• A small group (6%) of U.S. adults feel guilty that they have what others do not

The survey also reported that most Americans believe there are causes they can relate to, and that they’re more likely to donate as a result.

  • Almost all (98%) U.S. adults think there are causes that people can relate to and in turn make them more likely to donate to
  • A majority of U.S. adults (67%) think people relate especially to child welfare causes
  • Nearly half of U.S. adults (49%) think people relate especially to animal causes
  • Over half of U.S. adults who have ever donated to those in need feel that their giving truly will make a difference, with women (65%) feeling even more so than men (54%)

 

For more information, read the full press release here.

 
5 Comments

Posted by on November 30, 2012 in Uncategorized

 

Online schools spend millions to attract students- Thoughts?

By Greg Toppo, USA TODAY

Virtual, for-profit K-12 schools have spent millions in taxpayer dollars on advertising, an analysis shows.

5:17PM EST November  28. 2012 – If your local public high school has empty seats, the district might lay off teachers. If it’s operated by K12 Inc., the company will take out an ad on CNN, The Cartoon Network or VampireFreaks.com and fill those  seats.

An  analysis by  USA TODAY finds that online charter schools have spent millions in taxpayer dollars on advertising over the past five years, a trend that shows few signs of abating. The primary and high schools — operated online by for-profit companies but with local taxpayer support — are buying TV, radio, newspaper and Internet ads to attract students, even as brick-and-mortar public schools in the districts they serve face budget crunches.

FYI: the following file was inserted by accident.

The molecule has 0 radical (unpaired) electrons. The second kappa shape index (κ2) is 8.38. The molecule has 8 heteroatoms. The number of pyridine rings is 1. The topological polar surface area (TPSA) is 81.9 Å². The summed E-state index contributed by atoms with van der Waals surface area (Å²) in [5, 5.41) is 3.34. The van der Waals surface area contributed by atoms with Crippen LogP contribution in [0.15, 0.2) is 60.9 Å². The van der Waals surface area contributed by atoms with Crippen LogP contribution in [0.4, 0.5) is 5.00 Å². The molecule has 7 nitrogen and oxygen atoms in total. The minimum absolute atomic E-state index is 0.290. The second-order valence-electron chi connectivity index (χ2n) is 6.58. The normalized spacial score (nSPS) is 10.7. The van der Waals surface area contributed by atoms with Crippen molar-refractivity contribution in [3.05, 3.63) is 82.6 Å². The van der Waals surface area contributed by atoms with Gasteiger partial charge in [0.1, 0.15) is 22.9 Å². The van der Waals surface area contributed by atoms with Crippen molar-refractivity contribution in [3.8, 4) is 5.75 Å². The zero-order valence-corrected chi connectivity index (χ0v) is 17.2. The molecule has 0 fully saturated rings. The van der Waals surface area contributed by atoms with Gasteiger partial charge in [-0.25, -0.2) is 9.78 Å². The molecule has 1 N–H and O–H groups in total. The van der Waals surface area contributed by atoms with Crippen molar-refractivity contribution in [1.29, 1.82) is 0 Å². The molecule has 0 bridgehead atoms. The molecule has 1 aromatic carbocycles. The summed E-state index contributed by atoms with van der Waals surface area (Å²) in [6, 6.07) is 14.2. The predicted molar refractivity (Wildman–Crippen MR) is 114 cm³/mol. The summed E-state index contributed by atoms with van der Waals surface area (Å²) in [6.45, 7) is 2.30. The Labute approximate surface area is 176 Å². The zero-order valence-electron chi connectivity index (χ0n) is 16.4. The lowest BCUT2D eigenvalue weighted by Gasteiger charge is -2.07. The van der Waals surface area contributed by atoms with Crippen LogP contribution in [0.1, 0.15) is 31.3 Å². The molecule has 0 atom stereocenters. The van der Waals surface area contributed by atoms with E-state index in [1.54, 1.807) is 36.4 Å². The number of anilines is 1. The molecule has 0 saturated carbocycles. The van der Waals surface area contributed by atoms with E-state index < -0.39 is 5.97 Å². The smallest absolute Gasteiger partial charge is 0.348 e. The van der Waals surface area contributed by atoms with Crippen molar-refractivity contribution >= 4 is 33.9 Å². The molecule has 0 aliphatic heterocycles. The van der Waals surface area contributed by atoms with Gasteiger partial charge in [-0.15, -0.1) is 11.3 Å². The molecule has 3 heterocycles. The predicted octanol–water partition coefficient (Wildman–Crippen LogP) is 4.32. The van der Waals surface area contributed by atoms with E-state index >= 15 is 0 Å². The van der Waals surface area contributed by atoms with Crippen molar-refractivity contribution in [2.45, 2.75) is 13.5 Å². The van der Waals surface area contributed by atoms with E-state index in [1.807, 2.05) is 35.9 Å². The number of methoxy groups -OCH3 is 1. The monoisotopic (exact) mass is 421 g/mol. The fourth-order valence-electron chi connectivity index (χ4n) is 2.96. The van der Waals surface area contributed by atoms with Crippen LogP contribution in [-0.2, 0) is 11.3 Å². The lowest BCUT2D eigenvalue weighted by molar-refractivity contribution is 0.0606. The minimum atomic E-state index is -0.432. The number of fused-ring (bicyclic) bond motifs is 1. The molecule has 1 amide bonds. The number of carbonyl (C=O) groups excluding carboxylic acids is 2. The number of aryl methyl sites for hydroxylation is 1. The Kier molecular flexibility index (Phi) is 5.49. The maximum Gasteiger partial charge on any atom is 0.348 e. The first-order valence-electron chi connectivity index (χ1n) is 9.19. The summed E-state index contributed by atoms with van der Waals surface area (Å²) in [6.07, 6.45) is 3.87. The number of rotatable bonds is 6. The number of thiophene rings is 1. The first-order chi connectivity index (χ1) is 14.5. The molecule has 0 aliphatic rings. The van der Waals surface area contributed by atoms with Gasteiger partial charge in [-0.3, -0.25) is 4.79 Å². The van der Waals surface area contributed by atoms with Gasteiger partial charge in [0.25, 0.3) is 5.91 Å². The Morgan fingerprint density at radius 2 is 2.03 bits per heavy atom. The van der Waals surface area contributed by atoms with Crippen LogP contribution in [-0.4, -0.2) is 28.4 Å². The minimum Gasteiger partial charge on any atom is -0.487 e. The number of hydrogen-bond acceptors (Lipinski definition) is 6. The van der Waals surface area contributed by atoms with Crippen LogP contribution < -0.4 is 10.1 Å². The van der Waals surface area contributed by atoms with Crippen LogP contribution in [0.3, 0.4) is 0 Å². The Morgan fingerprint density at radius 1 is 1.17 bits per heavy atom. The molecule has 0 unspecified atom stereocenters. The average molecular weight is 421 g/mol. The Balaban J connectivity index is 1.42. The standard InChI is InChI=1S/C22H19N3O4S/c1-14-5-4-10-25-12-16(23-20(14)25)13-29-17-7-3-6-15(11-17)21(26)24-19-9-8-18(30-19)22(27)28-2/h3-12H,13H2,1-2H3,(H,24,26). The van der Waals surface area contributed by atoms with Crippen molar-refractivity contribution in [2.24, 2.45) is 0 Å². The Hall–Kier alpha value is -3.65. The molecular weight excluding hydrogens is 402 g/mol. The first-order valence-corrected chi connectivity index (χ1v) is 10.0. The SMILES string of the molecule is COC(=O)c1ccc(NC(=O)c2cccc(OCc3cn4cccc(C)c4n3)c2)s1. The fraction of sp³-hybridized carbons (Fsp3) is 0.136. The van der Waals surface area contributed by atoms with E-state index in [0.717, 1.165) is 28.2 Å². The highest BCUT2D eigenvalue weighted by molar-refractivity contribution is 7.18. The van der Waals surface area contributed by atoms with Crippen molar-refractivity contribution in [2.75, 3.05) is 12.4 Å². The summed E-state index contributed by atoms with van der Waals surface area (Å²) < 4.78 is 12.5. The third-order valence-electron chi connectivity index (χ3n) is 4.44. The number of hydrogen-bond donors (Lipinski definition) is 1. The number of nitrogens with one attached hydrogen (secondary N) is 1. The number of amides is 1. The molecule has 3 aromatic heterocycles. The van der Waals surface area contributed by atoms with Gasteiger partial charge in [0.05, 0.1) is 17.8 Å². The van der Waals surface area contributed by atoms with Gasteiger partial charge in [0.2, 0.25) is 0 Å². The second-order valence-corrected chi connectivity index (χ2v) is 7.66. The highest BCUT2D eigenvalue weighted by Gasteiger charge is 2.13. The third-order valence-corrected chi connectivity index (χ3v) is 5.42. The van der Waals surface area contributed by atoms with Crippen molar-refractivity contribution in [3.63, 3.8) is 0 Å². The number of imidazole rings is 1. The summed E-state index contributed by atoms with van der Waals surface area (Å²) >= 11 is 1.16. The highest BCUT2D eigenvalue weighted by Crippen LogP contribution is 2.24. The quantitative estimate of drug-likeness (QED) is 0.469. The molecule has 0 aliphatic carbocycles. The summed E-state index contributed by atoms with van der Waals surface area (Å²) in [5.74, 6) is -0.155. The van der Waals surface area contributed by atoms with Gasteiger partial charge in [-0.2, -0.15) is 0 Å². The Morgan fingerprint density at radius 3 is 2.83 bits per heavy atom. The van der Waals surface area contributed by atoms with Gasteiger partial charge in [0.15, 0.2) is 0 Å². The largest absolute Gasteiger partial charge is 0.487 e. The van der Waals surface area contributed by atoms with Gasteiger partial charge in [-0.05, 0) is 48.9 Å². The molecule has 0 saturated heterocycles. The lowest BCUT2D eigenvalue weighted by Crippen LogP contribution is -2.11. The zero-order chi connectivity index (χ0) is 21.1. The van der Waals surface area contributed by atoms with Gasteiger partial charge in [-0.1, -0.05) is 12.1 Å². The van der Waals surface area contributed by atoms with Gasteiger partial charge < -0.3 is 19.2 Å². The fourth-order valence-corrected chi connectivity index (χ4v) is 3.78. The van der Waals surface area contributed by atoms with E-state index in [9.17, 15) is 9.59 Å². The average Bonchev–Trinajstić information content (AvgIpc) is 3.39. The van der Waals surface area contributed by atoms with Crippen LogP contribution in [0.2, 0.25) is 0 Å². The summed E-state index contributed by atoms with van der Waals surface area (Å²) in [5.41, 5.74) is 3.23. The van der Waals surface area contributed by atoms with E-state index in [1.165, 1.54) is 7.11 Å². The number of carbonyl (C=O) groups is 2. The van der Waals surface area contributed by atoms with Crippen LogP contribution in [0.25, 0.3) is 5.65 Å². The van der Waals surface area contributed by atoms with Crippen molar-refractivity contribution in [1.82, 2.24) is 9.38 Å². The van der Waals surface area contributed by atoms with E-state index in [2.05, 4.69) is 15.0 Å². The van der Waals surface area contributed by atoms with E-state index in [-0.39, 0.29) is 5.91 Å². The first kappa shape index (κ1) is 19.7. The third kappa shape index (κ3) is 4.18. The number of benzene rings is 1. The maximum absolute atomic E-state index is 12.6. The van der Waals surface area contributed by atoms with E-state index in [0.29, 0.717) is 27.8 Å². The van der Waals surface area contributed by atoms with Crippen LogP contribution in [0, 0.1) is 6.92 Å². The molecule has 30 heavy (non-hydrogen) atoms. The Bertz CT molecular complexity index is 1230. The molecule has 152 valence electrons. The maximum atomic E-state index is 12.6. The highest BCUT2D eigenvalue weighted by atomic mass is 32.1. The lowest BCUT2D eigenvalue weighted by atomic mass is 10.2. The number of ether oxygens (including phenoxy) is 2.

Virtual schools have become lightning rods for critics who say their operators are profiting from students’ dissatisfaction with neighborhood schools, but don’t produce better results. Supporters say the schools, operating in more than 30 states, are giving kids and families second chances.

Nationwide, about 275,000 K-12 students  attend school online full-time, according to the Evergreen Education Group, a Colorado consulting firm. Many virtual students are former home-schoolers  taking advantage of the schools’ public funding — virtual schools typically get most of the per-pupil allowance that a local school does.

The USA TODAY analysis finds that 10 of the  largest for-profit operators have spent an estimated $94.4 million on ads since 2007.  The largest, Virginia-based K12 Inc., has spent about $21.5 million in just the first eight months of 2012.

The analysis is based on ad buys and  rates compiled by Kantar Media, a New York-based provider of “media and marketing intelligence,” but the figures are only estimates. In an interview, K12 spokesman Jeff Kwitowski wouldn’t say whether the  estimates are accurate or provide actual K12  figures. But he said the company’s agreements with local school districts and charter school authorizers require K12 to publicize its programs, often over large geographic areas.

“We try our best to ensure that all families know that these options exist,” Kwitowski said. “It’s really about the parents’ choice — they’re the ones that make the decision about what school or program is the best fit for their child.”

A look at where K12 is placing the ads suggests that the company is also working to appeal to kids: Among the hundreds of  outlets tapped this year, K12 has spent an estimated $631,600 to advertise on Nickelodeon, $601,600 on The Cartoon Network and $671,400 on MeetMe.com, a social networking site popular with teens. It also dropped  $3,000 on VampireFreaks.com, which calls itself “the Web’s largest community for dark alternative culture.”